Public Private Partnership Centre Issues Procedures for Unsolicited Proposals
In 2018, the Ministry of Planning, Finance and Industry (“MoPFI”) established the Project Bank via Notification 2/2018. The Project Bank consolidates projects that Implementing Government Agencies (“IGAs”) plans to develop and implement strategic action plans including through Public Private Partnership (“PPP”) mechanism, through unsolicited proposal or any other mechanisms. The idea behind this is to ensure that prioritisation and implementation of the projects are in line with the national strategic plan, and achieve better coordination and transparency for projects.
In 2020, the Public-Private Partnership Center (“PPP Center”), a specialised unit formed within the MoPFI, published its first notification, Notification No.1/2020 (“Unsolicited Proposals Notification”), for unsolicited proposals.
Unsolicited Proposal means a proposal made by a private party to undertake a PPP Project, submitted at the initiative of the private party, rather than in response to a request from the relevant government agency.
If the scale of a project under the unsolicited proposal exceeds MMK 2 billion, the relevant government agency is required to seek the advice of the PPP Center whether to include it in the Project Bank. For each unsolicited proposal that the relevant government agency decides to pursue, the relevant government agency, with support to be provided by the PPP Center upon request, shall prepare a Swiss Challenge tender process. This is a public procurement process where the agency is required to publish a bid and invite third parties to exceed it.
New procedures for unsolicited proposals
On 2 October 2020, the PPP Centre issued the Unsolicited Proposals Notification on the procedures for competitive tender process of unsolicited proposals without government invitation.
The Unsolicited Proposals Notification provides that unsolicited project proposals shall be processed according to the following four steps:
Initial screening of project proposals: In the first step, IGAs will assess the project based on the proponent’s financial capability such as income declaration and financial statements, business experience in implementing similar projects, completeness of documents and information (in accordance with Notification 2/2018) and finally alignment with the national strategic action plan and the benefits to the country.
Categorising the processes: After the initial assessment and based on the result of the screening, IGAs may (i) reject the proposal if the technical or financial capability is unsustainable to implement the project, or (ii) request to resubmit the proposal if the capability information is not sufficient to make a decision.
If the IGAs accept the proposal, they have three options:
- conduct direct negotiation for implementation;
- invite other bidders for the standard competitive tender process; or
- invite other bidders for the Swiss Challenge tender process.
Payment of the fee for assessment of proposals: The proponent’s must make the payment of proposal assessment fee of MMK 5 million to IGAs. After remittance of the assessment fee, IGAs shall inform the proponent on the required process, whether it is the standard tender or the Swiss Challenge tender process.
Swiss Challenge tender process: The Swiss Challenge tender process allows other companies to provide better proposals to the initial project proponent. It must be implemented swiftly starting from when the “Business Case” and the tender proposals are requested. IGAs shall conduct the Swiss Challenge tender process by advertising Expression of Interest (EOI) in Newspapers, select preliminary companies/organisations who had submitted an EOI, proceed to, sign non-disclosure agreement with the interested companies and issue the requests for proposal prior to making a final selection.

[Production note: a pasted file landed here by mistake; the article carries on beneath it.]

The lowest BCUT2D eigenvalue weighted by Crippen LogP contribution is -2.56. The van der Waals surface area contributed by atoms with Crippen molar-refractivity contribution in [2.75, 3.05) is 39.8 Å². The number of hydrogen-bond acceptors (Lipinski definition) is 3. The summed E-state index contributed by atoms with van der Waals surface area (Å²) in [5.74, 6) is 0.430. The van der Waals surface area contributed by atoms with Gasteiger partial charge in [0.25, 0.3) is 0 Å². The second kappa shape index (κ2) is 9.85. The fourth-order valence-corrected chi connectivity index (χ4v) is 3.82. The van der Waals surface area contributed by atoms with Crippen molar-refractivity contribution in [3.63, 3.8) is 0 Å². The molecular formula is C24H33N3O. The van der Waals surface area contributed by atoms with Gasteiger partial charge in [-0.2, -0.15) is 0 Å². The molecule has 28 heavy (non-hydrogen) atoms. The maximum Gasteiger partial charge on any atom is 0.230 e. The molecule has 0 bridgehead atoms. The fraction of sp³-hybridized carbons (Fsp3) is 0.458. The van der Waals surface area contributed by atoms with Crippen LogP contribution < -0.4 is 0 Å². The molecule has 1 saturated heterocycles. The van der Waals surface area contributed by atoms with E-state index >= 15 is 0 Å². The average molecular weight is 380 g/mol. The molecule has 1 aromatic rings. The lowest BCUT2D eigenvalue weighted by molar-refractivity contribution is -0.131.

Evaluation and Selection
The IGA’s evaluation and selection criteria, under sections 26 and 27 of Notification 2/2018, provides for an assessment of public need, project merits, complementary nature, uniqueness and novelty of the concept and technology. Particularly in relation to the Swiss-Challenge process, if the IGA receives a superior proposal then the original project proposer, the original proposer is given a 45 day period to match or improve its proposal compared to the competing bidder.
The Unsolicited Proposals Notification aims to facilitate and clarify the procedure of applying unsolicited project proposals from private proponents to government departments subject to principles of fair mechanisms which are competitive and transparent. Given the underdeveloped landscape in infrastructure projects across a number of categories (power, roads, ports, utilities, etc) and a continued need for development of these infrastructure projects, a clear and transparent bidding process is a welcomed step especially one that is centrally managed by the PPP Centre in conjunction with the IGAs.
The involvement of the PPP Centre (under the purview of MoPFI) is thought of as paving the way for the granting of government guarantees (“GG”) for nationally strategic projects under the Public Debt Management Law 2016. Although such law allows for GG to be granted, to date as far as public information is available, no such GG has been granted before by the Pyidaungsu Hluttaw. We will continue to monitor developments in such regard as notwithstanding recent events, much opportunities for development of these projects remain in Myanmar.
This alert is for general information only and is not a substitute for legal advice.